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Carissa Waechter at the original East Hampton bakery. (Credit: Carissa’s the Bakery)

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Follow Carissa’s the Bakery on Instagram and you’ll likely find yourself making excuses to head to East Hampton each time a photo of the bakery’s dreamy pies, cakes and croissants pops up in your feed. Yes, that flourless chocolate cake topped with flower petals is as good as it looks.

Owners, baker Carissa Waechter and business partner Lori Chemla, have amassed quite a following since opening on Newton Lane almost two years ago. They’ve grown so much the duo is opening a second, larger location elsewhere in town this summer.

Simply called Carissa’s, the new bakery is on Pantigo Road in East Hampton, about a mile east of the current café. The new 3,500-square-foot, 75-seat restaurant and bar will allow the team to offer customers a place to settle in and stay awhile — the current café only has a couple of seats.

“This new building will give us the opportunity to produce more and expand our shipping program for our most popular salty pickled rye bread,” Chemla said. “It will also allow us to showcase more savory items to complement Carissa’s popular pies.”

Carissa’s the Bakery was founded on quality, locally grown ingredients. A former New York City pastry chef, Waechter has long had a passion for baking. The recipe for success began to take shape when she moved to the East End after discovering Amber Waves Farm was growing wheat in Amagansett.

“When I experienced the freshly milled wheat and flour from Amber Waves it was something entirely new and incredible, nothing like the flours widely available,” she explained. “I certainly never intended on moving east and starting a baking business, but it just seemed like the perfect opportunity and the timing was right. There were these extraordinary ingredients that really needed to be center stage.”

Carissa’s pickled rye bread is a big seller. (Credit: Carissa’s the Bakery)

In 2010, Waechter co-founded Amagansett Food Institute, a non-profit that supports farmers and food producers on the East End. She also managed South Fork Kitchens, an incubator for local culinary start-ups at the Stony Brook University Southampton campus, which was made possible by Amagansett Food Institute.

Waechter quickly became a fixture at local farmers markets, selling her breads and other baked goods under the name Carissa’s Breads. The sourdough and salty soured pickled rye, both of which you can find at the bakery, remain Waechter’s staples. It was her country olive loaves, though, that brought Chemla and Waechter together.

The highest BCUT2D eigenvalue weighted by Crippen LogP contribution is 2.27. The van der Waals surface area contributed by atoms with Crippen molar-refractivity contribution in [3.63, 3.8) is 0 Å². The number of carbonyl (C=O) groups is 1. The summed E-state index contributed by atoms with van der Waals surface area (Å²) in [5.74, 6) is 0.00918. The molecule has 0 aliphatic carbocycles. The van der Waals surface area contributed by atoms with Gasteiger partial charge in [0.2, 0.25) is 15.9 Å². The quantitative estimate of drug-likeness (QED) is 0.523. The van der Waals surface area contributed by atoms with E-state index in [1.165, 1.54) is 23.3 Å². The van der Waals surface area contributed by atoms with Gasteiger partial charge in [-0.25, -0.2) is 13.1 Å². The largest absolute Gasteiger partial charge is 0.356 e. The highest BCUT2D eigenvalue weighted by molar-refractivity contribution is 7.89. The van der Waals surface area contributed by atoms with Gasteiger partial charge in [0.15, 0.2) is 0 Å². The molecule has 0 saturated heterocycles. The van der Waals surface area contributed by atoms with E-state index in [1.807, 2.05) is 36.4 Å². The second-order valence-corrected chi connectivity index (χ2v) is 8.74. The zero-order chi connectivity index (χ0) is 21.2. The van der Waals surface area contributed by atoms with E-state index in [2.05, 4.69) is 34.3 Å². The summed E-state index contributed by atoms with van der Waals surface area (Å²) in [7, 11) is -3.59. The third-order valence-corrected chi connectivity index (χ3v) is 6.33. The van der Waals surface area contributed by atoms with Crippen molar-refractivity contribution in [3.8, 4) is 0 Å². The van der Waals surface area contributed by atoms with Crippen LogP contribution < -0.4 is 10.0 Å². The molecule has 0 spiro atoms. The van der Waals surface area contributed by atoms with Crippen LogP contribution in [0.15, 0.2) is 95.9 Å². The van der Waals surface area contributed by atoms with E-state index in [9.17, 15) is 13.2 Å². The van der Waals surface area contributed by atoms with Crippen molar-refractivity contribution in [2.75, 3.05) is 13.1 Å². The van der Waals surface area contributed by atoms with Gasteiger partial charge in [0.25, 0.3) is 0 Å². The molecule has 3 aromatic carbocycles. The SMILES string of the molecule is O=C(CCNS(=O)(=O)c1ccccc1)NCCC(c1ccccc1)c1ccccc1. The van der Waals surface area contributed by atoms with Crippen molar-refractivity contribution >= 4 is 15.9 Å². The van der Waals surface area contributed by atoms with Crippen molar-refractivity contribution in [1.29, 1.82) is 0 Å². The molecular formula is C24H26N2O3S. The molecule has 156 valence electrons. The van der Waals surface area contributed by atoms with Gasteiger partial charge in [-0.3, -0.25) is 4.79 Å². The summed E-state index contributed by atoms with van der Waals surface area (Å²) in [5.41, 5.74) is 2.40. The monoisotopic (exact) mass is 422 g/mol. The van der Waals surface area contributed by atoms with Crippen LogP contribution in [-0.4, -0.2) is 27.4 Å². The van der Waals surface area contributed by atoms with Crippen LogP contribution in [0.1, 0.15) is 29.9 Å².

“My husband discovered Carissa when she was baking bread at the Amagansett Farmers’ Market,” Chemla said. “He fell hard for her country olive loaves, became her best customer and the rest is history. We named our first deck oven ‘olive’ and the olive ciabatta we bake today is still sold within minutes out of the oven.”

Since Chemla and her husband Alexandre became investors the business has continued to boom and evolve.

“I remember very early on feeling like even if a full partnership with Lori and Alexandre didn’t come to fruition, they were such amazing rock stars that I would always respect and desire their guidance. But, it did! And they were obviously the perfect partners from the start,” Waechter said.  “I’m so appreciative of them and our amazing team and customers.”

Carissa’s the Bakery almost immediately outgrew its space at 68 Newtown Lane and they began scouring Long Island for warehouse space that would allow them to expand their shipping program. When the larger space on Pantigo Road became available, it seemed meant to be.

The new restaurant will offer more savory items. (Credit: Carissa’s the Bakery)

“It opened the doors to new possibilities with the restaurant and bar components,” Waechter said. “The business actually feels like it has a living, breathing life of it’s own. Sometimes portions don’t always work as well as you want, and it’s time to trim and prune away so the core remains strong and healthy. It requires lots of attention and care, and it’s incredibly rewarding to see it grow and blossom. It’s all about the food and the people involved, especially our awesome team and the farmers.”

No opening date has been set and details on the restaurant’s menu are still coming together, but like original Carissa’s the Bakery, will celebrate the farmers and fishermen of the East End. Chef Molly Levine will head up the kitchen. The Newtown Lane space will continue to dish up breads, sandwiches, homemade soups and a variety of pastries.

And while the menu at the bakery often changes slightly seasonally, that just means there is always something new to bite into. If you go this spring, try the rhubarb meringue pie, the salty soured pickled rye, the olive loaf that started it all, or the dark stout bread, which Chemla recommends pairing with the creamy goat’s milk cheese at the market. Are you really not in your car yet?

Carissa’s the Bakery is located at 68 Newtown Lane in East Hampton.